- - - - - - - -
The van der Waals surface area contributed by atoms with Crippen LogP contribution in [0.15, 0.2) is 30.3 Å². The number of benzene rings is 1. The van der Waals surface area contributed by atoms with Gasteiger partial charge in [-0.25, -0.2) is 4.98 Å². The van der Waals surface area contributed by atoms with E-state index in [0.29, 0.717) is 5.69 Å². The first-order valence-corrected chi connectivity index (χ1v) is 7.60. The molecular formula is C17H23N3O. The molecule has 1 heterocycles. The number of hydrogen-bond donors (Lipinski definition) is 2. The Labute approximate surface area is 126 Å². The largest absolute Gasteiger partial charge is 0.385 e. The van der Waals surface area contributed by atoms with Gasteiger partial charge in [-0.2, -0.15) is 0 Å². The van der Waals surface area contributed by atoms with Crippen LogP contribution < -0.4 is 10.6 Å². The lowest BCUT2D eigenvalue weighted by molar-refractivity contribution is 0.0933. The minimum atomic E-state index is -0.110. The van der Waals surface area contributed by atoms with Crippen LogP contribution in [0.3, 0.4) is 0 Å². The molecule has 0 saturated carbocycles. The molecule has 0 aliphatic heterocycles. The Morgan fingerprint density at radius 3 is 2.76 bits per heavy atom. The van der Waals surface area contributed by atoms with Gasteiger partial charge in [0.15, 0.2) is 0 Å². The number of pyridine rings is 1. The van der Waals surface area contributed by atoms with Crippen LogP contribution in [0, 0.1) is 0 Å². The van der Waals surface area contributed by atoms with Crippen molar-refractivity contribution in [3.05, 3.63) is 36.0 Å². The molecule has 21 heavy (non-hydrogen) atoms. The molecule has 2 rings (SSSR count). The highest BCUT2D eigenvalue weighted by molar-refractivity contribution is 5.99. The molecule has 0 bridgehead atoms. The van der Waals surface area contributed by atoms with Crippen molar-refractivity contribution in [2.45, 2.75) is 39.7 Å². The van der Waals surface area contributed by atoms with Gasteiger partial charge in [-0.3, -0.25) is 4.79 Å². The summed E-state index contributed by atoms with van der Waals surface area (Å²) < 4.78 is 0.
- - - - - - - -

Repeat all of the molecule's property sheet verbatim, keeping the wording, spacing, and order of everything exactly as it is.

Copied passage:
The van der Waals surface area contributed by atoms with Crippen LogP contribution in [0.15, 0.2) is 30.3 Å². The number of benzene rings is 1. The van der Waals surface area contributed by atoms with Gasteiger partial charge in [-0.25, -0.2) is 4.98 Å². The van der Waals surface area contributed by atoms with E-state index in [0.29, 0.717) is 5.69 Å². The first-order valence-corrected chi connectivity index (χ1v) is 7.60. The molecular formula is C17H23N3O. The molecule has 1 heterocycles. The number of hydrogen-bond donors (Lipinski definition) is 2. The Labute approximate surface area is 126 Å². The largest absolute Gasteiger partial charge is 0.385 e. The van der Waals surface area contributed by atoms with Gasteiger partial charge in [-0.2, -0.15) is 0 Å². The van der Waals surface area contributed by atoms with Crippen LogP contribution < -0.4 is 10.6 Å². The lowest BCUT2D eigenvalue weighted by molar-refractivity contribution is 0.0933. The minimum atomic E-state index is -0.110. The van der Waals surface area contributed by atoms with Crippen LogP contribution in [0.3, 0.4) is 0 Å². The molecule has 0 saturated carbocycles. The molecule has 0 aliphatic heterocycles. The Morgan fingerprint density at radius 3 is 2.76 bits per heavy atom. The van der Waals surface area contributed by atoms with Gasteiger partial charge in [0.15, 0.2) is 0 Å². The number of pyridine rings is 1. The van der Waals surface area contributed by atoms with Crippen LogP contribution in [0, 0.1) is 0 Å². The van der Waals surface area contributed by atoms with Crippen molar-refractivity contribution in [3.05, 3.63) is 36.0 Å². The molecule has 21 heavy (non-hydrogen) atoms. The molecule has 2 rings (SSSR count). The highest BCUT2D eigenvalue weighted by molar-refractivity contribution is 5.99. The molecule has 0 bridgehead atoms. The van der Waals surface area contributed by atoms with Crippen molar-refractivity contribution in [2.45, 2.75) is 39.7 Å². The van der Waals surface area contributed by atoms with Gasteiger partial charge in [-0.3, -0.25) is 4.79 Å². The summed E-state index contributed by atoms with van der Waals surface area (Å²) < 4.78 is 0.